China is increasing its defense spending by 7.2% due to the rising tensions and global uncertainty, said Prime Minister Li Keqiang at the opening of the National People’s Congress annual session on Sunday in Beijing.

According to the plans, China will spend ¥1.55 trillion on military development in 2023, which is roughly twice the amount spent in 2013. The World Bank stated that China spent 1.7% of its gross domestic product (GDP) on its armed forces in 2021.

Li also called for the modernization of the armed forces, strengthening of their combat readiness, and improvement of their military capabilities in front of the 3,000 attendees. A spokesperson for the National People’s Congress justified the increased spending due to complex security challenges and China’s great power responsibility.

Many in the international community are concerned about the developments taking place in the Chinese military, especially after Beijing’s increasingly threatening behavior towards Taiwan and its disputed territorial claims in the East and South China Seas.

Li Keqiang clearly stated his opposition to Taiwan’s independence and advocated for peaceful reunification.

“We, the Chinese on both sides of the Taiwan Strait, are one family connected by blood,” he said.

China regards Taiwan, which has had its own government since 1949, as part of its own territory with strategic importance. Tensions between the two sides have escalated recently, and the international community fears that China may follow Russia’s example in Ukraine and take similar steps with regards to Taiwan. In response to US House Speaker Nancy Pelosi’s visit to the island, China held large-scale military exercises around Taiwan in August last year.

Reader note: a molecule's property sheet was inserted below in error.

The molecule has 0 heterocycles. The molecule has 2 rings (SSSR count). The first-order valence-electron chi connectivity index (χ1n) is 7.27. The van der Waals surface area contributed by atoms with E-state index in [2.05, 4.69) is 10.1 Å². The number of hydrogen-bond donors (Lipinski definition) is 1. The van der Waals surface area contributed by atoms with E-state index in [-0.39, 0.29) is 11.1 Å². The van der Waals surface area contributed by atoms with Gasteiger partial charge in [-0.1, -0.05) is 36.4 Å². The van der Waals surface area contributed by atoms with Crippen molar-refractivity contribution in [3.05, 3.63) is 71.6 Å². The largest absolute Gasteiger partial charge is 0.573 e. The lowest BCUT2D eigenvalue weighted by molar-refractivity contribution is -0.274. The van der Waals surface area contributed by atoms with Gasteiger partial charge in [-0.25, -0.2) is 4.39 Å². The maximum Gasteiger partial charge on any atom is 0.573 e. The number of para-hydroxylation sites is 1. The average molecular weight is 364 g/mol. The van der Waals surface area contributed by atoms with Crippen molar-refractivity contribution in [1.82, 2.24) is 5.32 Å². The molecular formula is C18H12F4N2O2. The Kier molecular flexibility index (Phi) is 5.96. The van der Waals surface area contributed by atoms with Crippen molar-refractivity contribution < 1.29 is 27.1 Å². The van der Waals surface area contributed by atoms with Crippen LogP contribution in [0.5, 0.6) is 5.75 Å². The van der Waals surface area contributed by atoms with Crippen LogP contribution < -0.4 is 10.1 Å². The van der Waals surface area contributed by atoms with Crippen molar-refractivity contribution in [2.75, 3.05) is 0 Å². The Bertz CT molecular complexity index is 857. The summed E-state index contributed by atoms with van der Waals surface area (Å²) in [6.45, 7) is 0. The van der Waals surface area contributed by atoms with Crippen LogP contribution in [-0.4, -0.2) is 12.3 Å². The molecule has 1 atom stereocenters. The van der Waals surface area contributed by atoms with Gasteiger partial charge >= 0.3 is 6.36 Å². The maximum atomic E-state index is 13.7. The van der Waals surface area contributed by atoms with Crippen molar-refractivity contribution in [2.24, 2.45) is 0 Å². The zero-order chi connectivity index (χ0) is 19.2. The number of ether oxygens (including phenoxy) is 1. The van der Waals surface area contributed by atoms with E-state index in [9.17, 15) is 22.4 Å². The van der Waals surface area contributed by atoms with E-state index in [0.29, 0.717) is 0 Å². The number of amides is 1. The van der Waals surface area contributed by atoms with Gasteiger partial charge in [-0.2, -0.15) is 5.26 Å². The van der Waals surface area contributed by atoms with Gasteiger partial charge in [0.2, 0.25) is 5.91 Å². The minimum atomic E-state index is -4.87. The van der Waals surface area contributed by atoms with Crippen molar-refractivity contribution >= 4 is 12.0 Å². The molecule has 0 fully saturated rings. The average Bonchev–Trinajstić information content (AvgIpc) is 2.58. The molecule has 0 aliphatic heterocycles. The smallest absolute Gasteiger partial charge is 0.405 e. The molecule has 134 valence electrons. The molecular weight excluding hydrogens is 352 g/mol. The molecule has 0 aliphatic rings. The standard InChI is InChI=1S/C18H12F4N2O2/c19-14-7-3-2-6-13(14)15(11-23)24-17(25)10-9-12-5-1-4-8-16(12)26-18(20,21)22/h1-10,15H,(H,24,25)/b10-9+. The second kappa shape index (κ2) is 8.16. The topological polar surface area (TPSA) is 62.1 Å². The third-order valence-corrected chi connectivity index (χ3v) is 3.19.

Taiwan responded to Li Keqiang’s remarks by stating that Beijing should recognize that there is no superior-inferior relationship between the two sides of the Taiwan Strait and respect Taiwan’s commitment to sovereignty, democracy, and freedom. The Taiwanese government added that it would be better for Beijing to approach the Taiwan issue pragmatically, acting reasonably and creating the conditions for healthy interaction based on reciprocity and respect.

Li Keqiang outlined China’s economic goals for this year in his speech. The Prime Minister signaled a growth rate of around 5%. The government had set a growth target of 5.5% in the previous year, but the coronavirus pandemic and lockdowns prevented this from being achieved. As a result, the Chinese economy grew by only 3% last year, the second-worst figure since 1976. The budget deficit target is 3%, while the unemployment rate is expected to be 5.5%, and inflation is expected to be 3%. The priority for this year is economic stability and stimulating consumption. To this end, the government plans to create twelve million new jobs in cities, emphasized Li.